I love a good edit. I love how close that word is to tidy.
Here's how my novel seems to me to be after the first draft.
Here's how I like to think of my manuscript after The Big Edit at second draft:
The second draft is light years ahead of the first - it is organized as a story.
The story has drama! Light and shade. A villain with a purpose and a stumbling heroine or hero. A theme - as in something I am going to damn well prove to be true. This should be there at first draft, and it was, but it was crummy. Now it's looking like I mean business. The layering of rewriting fattens the chapters and their content should hit the reader with impact, images and ideas, forthright pronouncements, deceit, conflict, lies, desires are regulated in the second draft to propel the heroine towards facing her mortal condition, and working out how to use the time she has here on this earth.
Thanks to a dose of Sophocles' Theban Plays and Shakespeare's Hamlet last week I raised the stakes in terms of drama in my novel, but this week I've buddied up spiritually with the diminutive obsessive Marie Kondo to school myself in the art of tidying.
I'm not alone!
“Everyone ... is either Kondoing or getting Kondoed this weekend,” the writer Elizabeth Harper observed on Twitter.
The side effects have proven beneficial to my editing process.
I've worked on the manuscript in the morning in my secluded distraction-free lair, attended to my writers in the afternoon and evening and in between I've been mimicking tidying at home.
'Our goal is to help more people tidy their spaces by choosing joy, and we are committed to developing the simplest and most effective tools to help you get there.' Marie Kondo.
Our goal at The Novelry is to help writers find the joy of writing by using our process and tools to write to publishing standard.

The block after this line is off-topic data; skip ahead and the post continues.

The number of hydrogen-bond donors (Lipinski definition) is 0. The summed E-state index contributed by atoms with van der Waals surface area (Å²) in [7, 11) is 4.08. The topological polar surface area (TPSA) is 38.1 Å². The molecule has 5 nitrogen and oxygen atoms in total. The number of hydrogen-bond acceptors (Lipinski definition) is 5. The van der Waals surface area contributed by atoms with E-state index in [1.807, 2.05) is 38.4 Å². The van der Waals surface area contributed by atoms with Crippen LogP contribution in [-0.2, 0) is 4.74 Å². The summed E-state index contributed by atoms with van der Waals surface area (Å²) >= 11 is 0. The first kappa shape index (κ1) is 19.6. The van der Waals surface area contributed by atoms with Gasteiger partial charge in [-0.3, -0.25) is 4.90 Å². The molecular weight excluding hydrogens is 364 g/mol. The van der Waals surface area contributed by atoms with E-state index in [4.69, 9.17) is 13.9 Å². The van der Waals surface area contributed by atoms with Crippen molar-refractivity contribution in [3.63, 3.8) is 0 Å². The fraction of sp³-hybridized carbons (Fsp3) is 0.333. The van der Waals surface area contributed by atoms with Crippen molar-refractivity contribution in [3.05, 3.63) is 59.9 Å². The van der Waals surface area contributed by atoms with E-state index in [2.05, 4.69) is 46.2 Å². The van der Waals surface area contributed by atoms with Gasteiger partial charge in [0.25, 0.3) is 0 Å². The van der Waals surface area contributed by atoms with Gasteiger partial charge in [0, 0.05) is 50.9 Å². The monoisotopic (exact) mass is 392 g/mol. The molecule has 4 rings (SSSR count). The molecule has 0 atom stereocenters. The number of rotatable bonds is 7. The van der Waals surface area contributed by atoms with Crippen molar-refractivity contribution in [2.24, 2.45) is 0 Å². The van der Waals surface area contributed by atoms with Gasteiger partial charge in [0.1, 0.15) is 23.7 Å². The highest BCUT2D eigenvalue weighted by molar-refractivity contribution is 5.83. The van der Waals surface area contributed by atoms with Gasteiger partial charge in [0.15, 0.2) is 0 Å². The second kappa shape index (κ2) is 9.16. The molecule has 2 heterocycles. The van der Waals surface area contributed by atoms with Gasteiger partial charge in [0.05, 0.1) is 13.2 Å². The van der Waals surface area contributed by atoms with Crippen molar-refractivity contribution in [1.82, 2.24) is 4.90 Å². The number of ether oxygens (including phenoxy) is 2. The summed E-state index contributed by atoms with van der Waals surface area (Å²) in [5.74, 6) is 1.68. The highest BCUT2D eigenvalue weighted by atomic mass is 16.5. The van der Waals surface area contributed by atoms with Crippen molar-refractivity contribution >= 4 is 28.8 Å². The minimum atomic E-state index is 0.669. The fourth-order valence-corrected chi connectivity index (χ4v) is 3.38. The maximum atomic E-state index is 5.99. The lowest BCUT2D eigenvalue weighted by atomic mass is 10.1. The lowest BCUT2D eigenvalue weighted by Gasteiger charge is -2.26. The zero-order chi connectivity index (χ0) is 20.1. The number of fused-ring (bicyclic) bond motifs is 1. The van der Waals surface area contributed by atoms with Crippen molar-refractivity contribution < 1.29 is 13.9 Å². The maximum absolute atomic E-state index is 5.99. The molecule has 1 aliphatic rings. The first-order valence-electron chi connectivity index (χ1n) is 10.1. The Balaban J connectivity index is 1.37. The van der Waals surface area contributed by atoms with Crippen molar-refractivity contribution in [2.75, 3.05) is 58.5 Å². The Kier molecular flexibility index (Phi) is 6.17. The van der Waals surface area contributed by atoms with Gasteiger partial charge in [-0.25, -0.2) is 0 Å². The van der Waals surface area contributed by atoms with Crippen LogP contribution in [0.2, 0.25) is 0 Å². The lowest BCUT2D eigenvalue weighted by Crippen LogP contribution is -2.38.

Marie Kondo tells us that only two skills are necessary for tidying your home:
"The ability to keep what sparks joy and chuck the rest, and the ability to decide where to keep each thing you choose and always put it back in its place."
You will need these abilities to sort through the material you created at first draft and find it's perfect place according to the new and improved story outline you create in our Editing course.
Tidying, Marie Kondo tells us, is the act of 'confronting yourself.'
This is so true for writing too, at first draft but even more so at second and deciding what stays and goes and where it goes asks probing questions of the story and the author. You discover all sorts of unwholesome and very useful truths. Assign these discoveries to the characters of your hero and villain and drive conflict to recharge your story. You'll soon find the two halves of yourself in flagrant bare-knuckle confrontation in your work.
Pick the top three items in the pile that give you joy, she says about discarding material.
Ok. Go on. When you're about to rewrite, pick the top three items in your plot that give you joy. Three you go. Revise that novel around them!
Keep the things you wear close to your heart in prime position, she advises.
"I encourage you to treat your bras like royalty."
It's the same with a novel. A novel's story can from a single idea which touches my heart. You keep that initial cherished idea sacrosanct.
Choose the writing that "Sparks Joy".
'Keep only those things that speak to the heart, and discard items that no longer spark joy. Thank them for their service – then let them go.' Marie Kondo.
Marie Kondo recommends that people only keep items that “spark joy” (an English rendering of the Japanese “tokimeki,” a word for excitement or palpitation).
Does this sentence spark joy? Yes, then it's a keeper. Does it feel like I've outgrown it? Yes, bin it. That's how it should it be with your paragraphs. One striking thought or visual.
I've enjoyed the instructions on ordering your items of joy, from light at the front of a drawer to dark at the rear. From heavy at the foot of your shelves to light at the top. Now it seems to me that if you're writing a thriller you will want to order your chapters from light to dark in terms of mood. The opposite if you're writing comedy or feel-good fiction. This makes structuring chapters pretty simple.
Folding Your Work.
I have been folding my chapters in threes. Admittedly I decided to apply this structure before I began to 'kondo'.
I find that I have to shoehorn the first draft into a new structure at second draft and this gives me new control over the material. A harmonious façade is the result of a stringent underpinning of structure. I'll give myself a format for the chapters, and a word count. You don't have too! (Tools NOT rules at The Novelry) But it helps me enormously and unleashes a new level of creativity and imaginative prose.